“it isn’t hate to speak the truth”

And there you have the heart of the matter:
‘it isn’t hate to speak the truth.”

Dr. Gavin Ashenden


(the surge of the storm / Julie Cook/ 2020)

The truth isn’t always pretty but it is, in the end, still always the truth.

I just read our dear friend, Dr. Gavin Ashenden’s latest post
“Cancel culture attacks people rather than ideas”

He begins his post by examining the latest brouhaha that has engulfed the famed Harry Potter
author J.K. Rowling along with the quagmire she stepped into when she chose to defend the idea
of biological sex.

This time, Mr. Rowling’s issue is not about witchcraft and anti-Christian rhetoric
but rather it’s all about biology.

Biological sex to be specific—meaning that a male is a male and a female is a female.
It seems that that basic biology lesson is oh so passe in our current culture.
Forget that there are males and females…we are all now one big hodgepodge of this and that.
Who and what ‘this and that’ may be is totally up for grabs.

Say you are a 9-year-old little girl who decides you should be a boy.
Our current culture will say “Great!” “You may get a sex change
(even without parental consent mind you) or, if you prefer,
you can simply call yourself a boy despite being still a girl.”
“It’s all totally up to you. Forget biology!”
And tomorrow if you change your mind, no problem…except that is,
if you went through with the surgery then there’s a bit of a problem.
Oh well…

And yet this is not to say that there is not a tiny percentage of people who actually do
have a disorder known as gender dysphoria where they actually feel trapped in the wrong body.
But that percentage is minuscule compared to the wave of pick and choose we’re currently
witnessing.

In his post, the good doctor examines the bizarre growing trend against biology
along with those who still cling to the obvious notion of male and female.
Something I suspect most of us do.
A notion Ms. Rowlings opted to defend despite her being quite the feminist.

Yet it appears that even feminists are not exempt from the mob.
This current cancel culture mob has proclaimed itself to be the gatekeeper
to all things choice…and if you dare veer from their view, woe be unto you.

Dr. Ashenden explains,
“Cancel culture’ is a new phrase.
It’s only been around two or three years.
It represents something as horrible as it is dangerous.
It involves the mob closing someone down, and taking away either their freedom to speak,
their job or their place in society.

What is so odd about it is that we have become sharply concerned as a society
about hate and bullying.
You would think that if there was any consistency around,
anything that acted as a weapon for bullying and hatred would be found repulsive and rejected?

But the opposite has happened.

A lot of small vulnerable people have been ‘canceled’.
They have lost their jobs, and had their reputations as decent people trashed.
No one seems to have been willing to stand up against this politically correct bullying,
until they targeted JK Rowling.

It’s just possible she is rich enough and powerful enough and admired enough to see off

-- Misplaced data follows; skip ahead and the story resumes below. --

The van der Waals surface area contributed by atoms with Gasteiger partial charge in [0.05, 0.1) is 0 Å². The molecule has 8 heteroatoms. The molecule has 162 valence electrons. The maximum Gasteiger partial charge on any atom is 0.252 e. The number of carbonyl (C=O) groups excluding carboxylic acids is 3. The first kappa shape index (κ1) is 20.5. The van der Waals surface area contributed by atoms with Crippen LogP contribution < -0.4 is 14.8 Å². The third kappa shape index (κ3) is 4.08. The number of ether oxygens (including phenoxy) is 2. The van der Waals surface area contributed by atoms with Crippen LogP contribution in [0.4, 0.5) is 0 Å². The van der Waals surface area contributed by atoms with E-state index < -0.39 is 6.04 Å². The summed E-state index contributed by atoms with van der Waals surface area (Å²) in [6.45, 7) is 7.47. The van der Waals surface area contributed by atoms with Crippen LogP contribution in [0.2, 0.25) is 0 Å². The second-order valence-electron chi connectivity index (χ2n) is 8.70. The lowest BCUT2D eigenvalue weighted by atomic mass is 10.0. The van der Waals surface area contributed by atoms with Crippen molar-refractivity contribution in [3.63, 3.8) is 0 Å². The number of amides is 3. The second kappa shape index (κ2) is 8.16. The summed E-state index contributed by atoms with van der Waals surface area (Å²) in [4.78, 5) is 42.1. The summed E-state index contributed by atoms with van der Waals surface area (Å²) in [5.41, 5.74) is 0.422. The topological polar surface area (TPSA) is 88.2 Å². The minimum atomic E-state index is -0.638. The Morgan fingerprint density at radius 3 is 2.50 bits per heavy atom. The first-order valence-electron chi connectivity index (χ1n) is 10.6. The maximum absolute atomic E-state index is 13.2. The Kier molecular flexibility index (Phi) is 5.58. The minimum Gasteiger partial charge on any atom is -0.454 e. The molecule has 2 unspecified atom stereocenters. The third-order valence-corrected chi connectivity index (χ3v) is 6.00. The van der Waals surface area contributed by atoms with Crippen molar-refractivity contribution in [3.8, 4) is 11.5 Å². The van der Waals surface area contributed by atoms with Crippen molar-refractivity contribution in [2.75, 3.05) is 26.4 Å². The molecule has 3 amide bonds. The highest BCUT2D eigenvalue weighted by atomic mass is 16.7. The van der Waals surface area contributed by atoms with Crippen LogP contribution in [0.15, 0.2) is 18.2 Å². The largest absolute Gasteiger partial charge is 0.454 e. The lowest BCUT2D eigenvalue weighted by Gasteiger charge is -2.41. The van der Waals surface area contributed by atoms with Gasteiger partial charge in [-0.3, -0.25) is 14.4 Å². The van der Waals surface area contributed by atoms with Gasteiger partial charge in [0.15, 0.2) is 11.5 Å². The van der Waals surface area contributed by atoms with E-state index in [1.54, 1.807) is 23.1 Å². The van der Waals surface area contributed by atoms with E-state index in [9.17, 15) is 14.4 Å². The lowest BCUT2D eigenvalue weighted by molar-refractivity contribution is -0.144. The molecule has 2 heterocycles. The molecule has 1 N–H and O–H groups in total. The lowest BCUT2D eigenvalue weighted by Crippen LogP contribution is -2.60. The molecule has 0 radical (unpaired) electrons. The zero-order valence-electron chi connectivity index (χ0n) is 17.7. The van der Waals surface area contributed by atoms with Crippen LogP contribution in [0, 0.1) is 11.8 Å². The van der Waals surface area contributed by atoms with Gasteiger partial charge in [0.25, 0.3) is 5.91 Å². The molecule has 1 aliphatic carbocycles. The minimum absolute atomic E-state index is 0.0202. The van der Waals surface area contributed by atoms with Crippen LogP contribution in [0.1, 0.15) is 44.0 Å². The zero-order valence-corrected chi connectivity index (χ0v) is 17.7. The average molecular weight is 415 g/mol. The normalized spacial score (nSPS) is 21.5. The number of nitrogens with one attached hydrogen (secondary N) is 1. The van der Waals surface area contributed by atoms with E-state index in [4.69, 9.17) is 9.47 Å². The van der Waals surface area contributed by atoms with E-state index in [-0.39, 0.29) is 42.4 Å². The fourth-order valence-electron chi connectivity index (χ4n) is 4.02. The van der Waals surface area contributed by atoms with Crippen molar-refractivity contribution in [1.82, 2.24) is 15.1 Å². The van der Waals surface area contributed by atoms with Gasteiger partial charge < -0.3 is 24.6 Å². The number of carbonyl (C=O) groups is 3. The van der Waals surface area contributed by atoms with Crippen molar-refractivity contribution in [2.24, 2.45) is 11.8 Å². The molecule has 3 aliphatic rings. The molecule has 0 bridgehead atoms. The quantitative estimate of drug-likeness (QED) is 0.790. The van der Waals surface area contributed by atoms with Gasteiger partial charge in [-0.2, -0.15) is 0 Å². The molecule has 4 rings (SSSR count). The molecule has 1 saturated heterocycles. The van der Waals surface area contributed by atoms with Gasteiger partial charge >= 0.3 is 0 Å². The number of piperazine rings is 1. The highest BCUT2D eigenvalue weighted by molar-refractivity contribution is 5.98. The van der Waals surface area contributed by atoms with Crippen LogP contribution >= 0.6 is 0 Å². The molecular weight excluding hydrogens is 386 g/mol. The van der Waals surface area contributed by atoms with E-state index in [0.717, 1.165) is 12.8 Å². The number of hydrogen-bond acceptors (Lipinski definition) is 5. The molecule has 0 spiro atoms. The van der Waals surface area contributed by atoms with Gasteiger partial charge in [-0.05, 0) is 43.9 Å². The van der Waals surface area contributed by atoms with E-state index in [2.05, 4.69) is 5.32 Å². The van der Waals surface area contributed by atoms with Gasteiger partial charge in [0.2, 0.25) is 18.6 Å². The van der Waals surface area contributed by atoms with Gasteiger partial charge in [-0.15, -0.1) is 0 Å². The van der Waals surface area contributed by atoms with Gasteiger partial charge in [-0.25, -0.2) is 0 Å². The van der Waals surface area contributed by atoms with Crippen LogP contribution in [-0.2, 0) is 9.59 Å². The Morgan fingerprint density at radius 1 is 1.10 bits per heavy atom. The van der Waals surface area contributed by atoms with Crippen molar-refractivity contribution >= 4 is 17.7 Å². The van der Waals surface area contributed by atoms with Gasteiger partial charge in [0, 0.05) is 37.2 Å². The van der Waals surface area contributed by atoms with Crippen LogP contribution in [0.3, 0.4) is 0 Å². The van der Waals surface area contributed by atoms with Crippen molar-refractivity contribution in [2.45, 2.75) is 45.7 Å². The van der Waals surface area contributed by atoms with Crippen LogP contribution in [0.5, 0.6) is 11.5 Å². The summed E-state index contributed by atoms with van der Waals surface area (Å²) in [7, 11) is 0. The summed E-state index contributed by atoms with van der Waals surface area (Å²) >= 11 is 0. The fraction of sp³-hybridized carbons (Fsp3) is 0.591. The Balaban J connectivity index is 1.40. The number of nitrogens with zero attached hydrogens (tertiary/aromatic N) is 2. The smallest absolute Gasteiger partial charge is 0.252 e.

the mob, but it’s not guaranteed.
Amazon is full of fake hate reviews trying to trash her latest book and stop it being read.

He continues:
But I found myself asking how we got here?
Just in case there is any chance of escaping from this cultural mob violence
in which no one is safe.

A psychologist called Jonathan Haidt found himself asking the same questions and wrote
a very perceptive book about it.
‘The Coddling of the American Mind.”

He suggested that three very well-intentioned but utterly disastrous attitudes
had been slipped into the education system in America and the anglophile world.

The first was about suffering and took the form of
‘Whatever doesn’t kill you makes you weaker.”

The second was about the relationship between feelings and thoughts or analysis;
and became “whatever you really feel is really true.”

The third was that the world was made up not of good and bad ideas,
but good and bad people, and you had to destroy the bad people to be made safe.

So we now have a generation who are terrified of suffering and feeling hurt in any way.
In fact Haidt felt that the constant catastrophizing in the media,
was bringing a generation close to a state of almost clinical mental illness.

One of the most powerful antidotes to depression has been found to be
Cognitive Behavioural Therapy, CBT.
At its center lies the skill of recalibrating feelings so they come second to a more
sane and well-judged mental analysis.
If that’s true, you can see what emotional paralysis we face by being unable to
discipline or re-inform raw feelings in a counseling obsessed culture where getting
in touch with feelings has become paramount, and trumps everything else.

Most mature philosophical and religious traditions recognise that it’s ideas rather
than the people who hold them, who are good or perverse.
So you fight the ideas, and try to change peoples’ minds.
But cancel culture settles very happily for destroying the people.

How do we escape these three disastrous attitudes?
We may need to find a philosophy or religious tradition with deep roots that exposes
them for dangerous charlatans they are.
If schools and universities won’t or aren’t doing it, that just leaves the churches.
It may be that the sanity of our civilisation depends on a group we have spent the last
century ridiculing; to our cost.

Naming but not shaming. Fighting back against ‘Cancel Culture’.

And so there we have it.
The cure for our ailing society and the antidote for our failing educational system…